Women who have had and have survived breast cancer now receive growing public support. Groups of such women have fueled the demand for improved ways to increase the breast cancer survival rates. In the United States, the first strong push for more research on ways to prevent the recurrence of breast cancer came directly from the White House.
In the mid-1970s Betty Ford, then serving as the First Lady, announced that she had breast cancer. She helped to motivate all of the women who wanted to seek an increase in the breast cancer survival rates. She encouraged an examination of the degree to which a mastectomy, as opposed to a lumpectomy, could guarantee a woman a better chance of surviving breast cancer. Studies showed that a simple lumpectomy was often an adequate way to take-out the cancer and to prevent breast cancer recurrence.
Due to the efforts of many research scientists, medicine has expanded its emphasis on the treatment of cancer to include the ways by which medical science can improve breast cancer survival rates. In the 1990s clinical trials conducted by the National Cancer Institute produced much information concerning how to fight breast cancer recurrence.
Two of those trails led to the marketing of new chemoprevention drugs. These are chemicals that work to keep cancer out of the body. By making these drugs available to the public, those on the front line against cancer hope to improve the breast cancer survival rates.
One such trial had some subjects take a drug called tamoxifen, while the control group received a placebo. Tamoxifen works by preventing the binding of estrogen to cancer-prone body tissues. The clinical trail showed that tamoxifen provided an excellent tool for striving towards a marked increase in breast cancer survival rates.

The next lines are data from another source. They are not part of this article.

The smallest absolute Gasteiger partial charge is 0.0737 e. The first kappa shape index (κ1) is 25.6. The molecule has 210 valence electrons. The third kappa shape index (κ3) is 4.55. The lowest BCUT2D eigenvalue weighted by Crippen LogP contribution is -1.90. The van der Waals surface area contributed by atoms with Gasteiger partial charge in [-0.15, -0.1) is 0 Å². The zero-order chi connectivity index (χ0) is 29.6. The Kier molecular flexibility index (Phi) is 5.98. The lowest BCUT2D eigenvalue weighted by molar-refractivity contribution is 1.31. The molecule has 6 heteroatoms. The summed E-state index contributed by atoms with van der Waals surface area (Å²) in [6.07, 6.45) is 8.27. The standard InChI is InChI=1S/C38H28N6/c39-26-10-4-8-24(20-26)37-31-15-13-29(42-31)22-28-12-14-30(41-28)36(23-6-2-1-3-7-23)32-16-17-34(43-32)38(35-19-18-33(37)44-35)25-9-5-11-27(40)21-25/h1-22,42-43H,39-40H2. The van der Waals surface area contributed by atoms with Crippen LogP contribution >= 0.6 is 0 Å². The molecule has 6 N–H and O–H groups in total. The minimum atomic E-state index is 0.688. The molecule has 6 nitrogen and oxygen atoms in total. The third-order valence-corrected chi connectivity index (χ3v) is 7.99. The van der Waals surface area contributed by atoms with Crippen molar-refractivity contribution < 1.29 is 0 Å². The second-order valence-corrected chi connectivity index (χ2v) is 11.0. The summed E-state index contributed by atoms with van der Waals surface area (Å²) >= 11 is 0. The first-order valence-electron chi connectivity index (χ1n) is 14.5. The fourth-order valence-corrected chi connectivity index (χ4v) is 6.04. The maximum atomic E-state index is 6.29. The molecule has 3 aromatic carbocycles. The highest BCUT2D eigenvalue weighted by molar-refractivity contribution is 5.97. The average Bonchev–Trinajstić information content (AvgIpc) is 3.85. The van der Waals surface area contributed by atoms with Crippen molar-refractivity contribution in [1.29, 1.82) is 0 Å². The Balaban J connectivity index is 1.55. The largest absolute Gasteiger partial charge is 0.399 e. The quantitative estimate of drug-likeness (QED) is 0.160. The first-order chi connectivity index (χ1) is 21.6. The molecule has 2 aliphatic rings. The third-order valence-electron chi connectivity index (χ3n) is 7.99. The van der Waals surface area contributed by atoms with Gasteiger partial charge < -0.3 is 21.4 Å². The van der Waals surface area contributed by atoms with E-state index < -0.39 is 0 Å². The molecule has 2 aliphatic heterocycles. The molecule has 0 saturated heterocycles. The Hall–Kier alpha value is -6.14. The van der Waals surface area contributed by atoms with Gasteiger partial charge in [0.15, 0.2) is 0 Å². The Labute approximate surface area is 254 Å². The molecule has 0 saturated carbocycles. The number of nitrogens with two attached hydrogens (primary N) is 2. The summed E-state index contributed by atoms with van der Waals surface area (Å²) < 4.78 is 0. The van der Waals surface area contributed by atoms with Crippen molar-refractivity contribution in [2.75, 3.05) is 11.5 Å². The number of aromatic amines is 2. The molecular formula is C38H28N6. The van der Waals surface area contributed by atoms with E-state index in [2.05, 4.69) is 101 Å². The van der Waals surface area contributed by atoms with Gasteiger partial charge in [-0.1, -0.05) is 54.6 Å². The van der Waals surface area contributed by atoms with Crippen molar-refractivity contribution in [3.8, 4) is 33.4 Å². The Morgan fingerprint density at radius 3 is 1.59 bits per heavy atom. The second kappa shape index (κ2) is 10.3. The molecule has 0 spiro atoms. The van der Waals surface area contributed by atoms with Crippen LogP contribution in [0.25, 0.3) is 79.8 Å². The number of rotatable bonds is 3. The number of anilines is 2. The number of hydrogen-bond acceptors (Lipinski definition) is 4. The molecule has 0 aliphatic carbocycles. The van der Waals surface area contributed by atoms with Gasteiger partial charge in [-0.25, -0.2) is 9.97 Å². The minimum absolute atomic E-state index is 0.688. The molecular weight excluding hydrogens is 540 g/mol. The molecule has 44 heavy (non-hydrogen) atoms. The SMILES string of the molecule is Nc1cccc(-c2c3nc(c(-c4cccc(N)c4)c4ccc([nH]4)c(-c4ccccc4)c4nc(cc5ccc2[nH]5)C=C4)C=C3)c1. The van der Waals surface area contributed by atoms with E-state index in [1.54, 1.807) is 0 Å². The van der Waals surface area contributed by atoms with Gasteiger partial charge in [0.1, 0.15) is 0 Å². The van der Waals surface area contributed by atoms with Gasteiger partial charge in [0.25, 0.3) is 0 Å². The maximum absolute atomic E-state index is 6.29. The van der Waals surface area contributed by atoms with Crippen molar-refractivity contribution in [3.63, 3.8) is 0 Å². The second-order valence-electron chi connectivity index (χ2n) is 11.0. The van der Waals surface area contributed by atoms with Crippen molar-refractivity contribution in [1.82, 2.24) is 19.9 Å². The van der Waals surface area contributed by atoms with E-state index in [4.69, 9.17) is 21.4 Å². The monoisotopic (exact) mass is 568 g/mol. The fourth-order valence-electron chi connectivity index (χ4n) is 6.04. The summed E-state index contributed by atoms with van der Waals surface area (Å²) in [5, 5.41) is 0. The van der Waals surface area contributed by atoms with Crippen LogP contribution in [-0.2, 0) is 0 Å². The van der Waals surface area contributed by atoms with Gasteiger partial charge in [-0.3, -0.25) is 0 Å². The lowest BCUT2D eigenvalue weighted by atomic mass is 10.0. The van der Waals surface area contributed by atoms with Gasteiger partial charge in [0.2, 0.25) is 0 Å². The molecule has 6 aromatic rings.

The results from this first clinical trial showed how tamoxifen could help women who were recovering from surgery for the removal of breast cancer. The surprisingly good results from this trial led to a look at how tamoxifen could prevent cancer in healthy women. Women were very lucky that tamoxifen proved so effective at increasing breast cancer survival rates. A drug tested for its ability to prevent prostate cancer proved much less effective.
Be assured, scientists will not stop there research now. They will continue to look for more ways to improve breast cancer survival rates. They will not doubt look more closely at ways to achieve cancer prevention by using dietary supplements. If the scientists succeed in their efforts, then women will be able to improve breast cancer survival rates by adding such supplements to their diet.
In the meantime, all women need to maintain their use of the known methods for the early detection of breast cancer. At the same time, all women and men must continue their support for continued research into the reason for breast cancer recurrence. The dual use of those devices should help to decrease the number of families that have been impacted by breast cancer.